Your Online DNA, Social Networking for Business

Greetings and salutations from the front lines of a new product launch. Since we visited last your author has gone through another of life’s professional changes.

Greetings and salutations from the front lines of a new product launch. Since we visited last your author has gone through another of life’s professional changes. During May of this year, I transitioned into the role of President for a small but growing software development firm. The company has a 12 year history in custom applications, development projects, and a world wide team of programmers managed by one of the sharpest guys I have ever known.  I am responsible for building the brand and delivering to market one of the company’s most exciting products yet….an automated trading system or “Expert Advisor ” to the foreign exchange market.


We have been discussing the role online social networking plays in business over the last months and specifically the last two posts. In review, we discussed different platforms and then began to learn that the online arena provided an opportunity to control one’s online DNA to a certain extent. The general rule of thumb online is not different than that of offline, if you do right by people, take care of yourself, and others, you will have a clean reputation. If you do wrong, lie, cheat, steal or misrepresent, you will have a bad local reputation. The same holds true for online environments. This may seem obvious but the point is this…since you don’t control the servers that house what someone else says about you and your company, the best you can do in life online is to do the right thing. Okay, that’s covered, now to the point.

I thought is appropriate to share a real example of how social networking for business applied to us and our company recently. I have a presence personally on perhaps a half a dozen social networking sites. Fast Company included. The traffic that landed on the websites of my previous employer was a full 35% provided by the organic traffic that came from people viewing my profiles, blogs, links, and so on on the social networking sites, I propagated. Upon my departure, that traffic left. Those inquiries went away and within one week, where do you think they began to land? You got it right, they landed whereever I sent them.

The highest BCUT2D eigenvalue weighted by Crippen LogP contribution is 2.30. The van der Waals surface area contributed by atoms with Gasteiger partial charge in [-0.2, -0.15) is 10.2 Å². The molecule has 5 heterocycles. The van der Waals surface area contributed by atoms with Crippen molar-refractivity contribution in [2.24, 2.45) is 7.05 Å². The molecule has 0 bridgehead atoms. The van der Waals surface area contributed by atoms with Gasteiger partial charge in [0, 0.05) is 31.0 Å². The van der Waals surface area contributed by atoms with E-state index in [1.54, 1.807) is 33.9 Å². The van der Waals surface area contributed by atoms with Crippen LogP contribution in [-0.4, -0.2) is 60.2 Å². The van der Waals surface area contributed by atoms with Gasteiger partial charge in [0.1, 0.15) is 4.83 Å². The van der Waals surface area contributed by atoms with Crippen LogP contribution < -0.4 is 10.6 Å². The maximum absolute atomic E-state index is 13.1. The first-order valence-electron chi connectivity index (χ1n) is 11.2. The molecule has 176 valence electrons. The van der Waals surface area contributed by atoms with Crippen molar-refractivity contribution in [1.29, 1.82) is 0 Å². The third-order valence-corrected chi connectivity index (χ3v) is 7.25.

This leads me to a more than avid interests in what companies and their employees are doing in the social networking space. If a company is made up of people and people seek to connect, are there opportunities for businesses in the social networking space that surround marketing outside the traditional arenas? I think so. When you now search the name of my new employer, my social networking links will at some point come up in the search. When you google me specifically, the new employer is very well represented. The power of organic traffic potential from your own profiles may be profound, especially if you blog, write, contribute to an online community or work to facilitate local groups through

Our newly launched product line will be introduced in great part through an online widget that makes the video, blog, forum, and feedback all viral. We’re equipping users with automated ways to propagate the “experience” of the product’s use into their current social networking portals so eyeballs over which we would never have had access see the product and view its message. The entire marketing plan is taking into consideration the social networking space as it relates to the launch of the product. It all begins with online networking. What may have once been about a casual discussion over a shared interest now includes the granular ability to drill down on spacific networking requests. I am even using one of the networks, to request a connection in the reinsurance market. With millions of users, the likely connection to someone that may assist is highly probable.

Business networking online works. Check out my friend’s company, Goyodeo received a short review and shout out from a social networking blogger many in the industry know and follow. The review and recommendation went out to 10,000 recipients in one of the blogger’s networks. Of the 10,000 who received the message, a full 3500 adopted the tool, used the widget, and began to build their profiles within the Goyodeo platform. A phenomenal 35% participation rate out of the first recommendation. Nowhere else in marketing is that type of result possible.

You and your team should be prioritizing social networking for business as part of your marketing, sales, and public relations plan. If you need assistance, contact me. I’ll be glad to assist and share resources.

About the author

Sherman Mohr serves as Chief Marketing Officer for GoLoco Media Group and Coupon Mint Magazine. Other interests include currency trading, marketing of all types, digital integrations and implementations for traditional print companies, and advertising in general.